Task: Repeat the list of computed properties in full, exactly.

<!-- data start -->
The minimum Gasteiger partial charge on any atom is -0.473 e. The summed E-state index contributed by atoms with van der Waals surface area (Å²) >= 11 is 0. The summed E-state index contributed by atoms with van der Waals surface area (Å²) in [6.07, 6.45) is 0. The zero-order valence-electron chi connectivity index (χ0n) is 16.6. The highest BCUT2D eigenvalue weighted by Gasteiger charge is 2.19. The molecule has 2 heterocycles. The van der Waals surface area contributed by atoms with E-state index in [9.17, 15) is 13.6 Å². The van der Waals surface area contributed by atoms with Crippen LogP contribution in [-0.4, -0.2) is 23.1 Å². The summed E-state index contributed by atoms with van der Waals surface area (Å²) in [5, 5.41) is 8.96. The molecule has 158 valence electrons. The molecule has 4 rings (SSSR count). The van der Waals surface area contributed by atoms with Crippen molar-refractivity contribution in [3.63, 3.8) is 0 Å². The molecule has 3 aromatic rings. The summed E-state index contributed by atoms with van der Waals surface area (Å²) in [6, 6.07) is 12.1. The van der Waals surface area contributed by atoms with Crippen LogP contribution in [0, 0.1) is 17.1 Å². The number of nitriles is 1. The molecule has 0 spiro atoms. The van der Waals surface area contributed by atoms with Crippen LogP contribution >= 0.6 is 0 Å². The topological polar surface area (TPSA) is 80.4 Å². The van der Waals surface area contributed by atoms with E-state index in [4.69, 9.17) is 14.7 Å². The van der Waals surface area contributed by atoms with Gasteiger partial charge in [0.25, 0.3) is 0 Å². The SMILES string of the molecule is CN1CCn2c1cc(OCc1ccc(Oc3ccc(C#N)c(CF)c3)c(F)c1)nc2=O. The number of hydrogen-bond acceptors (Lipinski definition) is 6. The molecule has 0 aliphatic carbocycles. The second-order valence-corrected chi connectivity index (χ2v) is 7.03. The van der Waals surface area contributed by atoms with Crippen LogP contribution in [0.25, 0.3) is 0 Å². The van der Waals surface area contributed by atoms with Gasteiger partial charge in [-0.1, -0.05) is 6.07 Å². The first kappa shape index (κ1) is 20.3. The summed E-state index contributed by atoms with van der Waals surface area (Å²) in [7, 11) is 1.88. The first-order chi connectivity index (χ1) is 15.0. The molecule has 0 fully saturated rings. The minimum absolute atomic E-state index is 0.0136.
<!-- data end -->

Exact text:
The minimum Gasteiger partial charge on any atom is -0.473 e. The summed E-state index contributed by atoms with van der Waals surface area (Å²) >= 11 is 0. The summed E-state index contributed by atoms with van der Waals surface area (Å²) in [6.07, 6.45) is 0. The zero-order valence-electron chi connectivity index (χ0n) is 16.6. The highest BCUT2D eigenvalue weighted by Gasteiger charge is 2.19. The molecule has 2 heterocycles. The van der Waals surface area contributed by atoms with E-state index in [9.17, 15) is 13.6 Å². The van der Waals surface area contributed by atoms with Crippen LogP contribution in [-0.4, -0.2) is 23.1 Å². The summed E-state index contributed by atoms with van der Waals surface area (Å²) in [5, 5.41) is 8.96. The molecule has 158 valence electrons. The molecule has 4 rings (SSSR count). The van der Waals surface area contributed by atoms with Crippen molar-refractivity contribution in [3.63, 3.8) is 0 Å². The molecule has 3 aromatic rings. The summed E-state index contributed by atoms with van der Waals surface area (Å²) in [6, 6.07) is 12.1. The van der Waals surface area contributed by atoms with Crippen LogP contribution in [0, 0.1) is 17.1 Å². The number of nitriles is 1. The molecule has 0 spiro atoms. The van der Waals surface area contributed by atoms with Crippen LogP contribution >= 0.6 is 0 Å². The topological polar surface area (TPSA) is 80.4 Å². The van der Waals surface area contributed by atoms with E-state index in [4.69, 9.17) is 14.7 Å². The van der Waals surface area contributed by atoms with Gasteiger partial charge in [0.25, 0.3) is 0 Å². The SMILES string of the molecule is CN1CCn2c1cc(OCc1ccc(Oc3ccc(C#N)c(CF)c3)c(F)c1)nc2=O. The number of hydrogen-bond acceptors (Lipinski definition) is 6. The molecule has 0 aliphatic carbocycles. The second-order valence-corrected chi connectivity index (χ2v) is 7.03. The van der Waals surface area contributed by atoms with Crippen LogP contribution in [0.25, 0.3) is 0 Å². The van der Waals surface area contributed by atoms with Gasteiger partial charge in [-0.1, -0.05) is 6.07 Å². The first kappa shape index (κ1) is 20.3. The summed E-state index contributed by atoms with van der Waals surface area (Å²) in [7, 11) is 1.88. The first-order chi connectivity index (χ1) is 15.0. The molecule has 0 fully saturated rings. The minimum absolute atomic E-state index is 0.0136.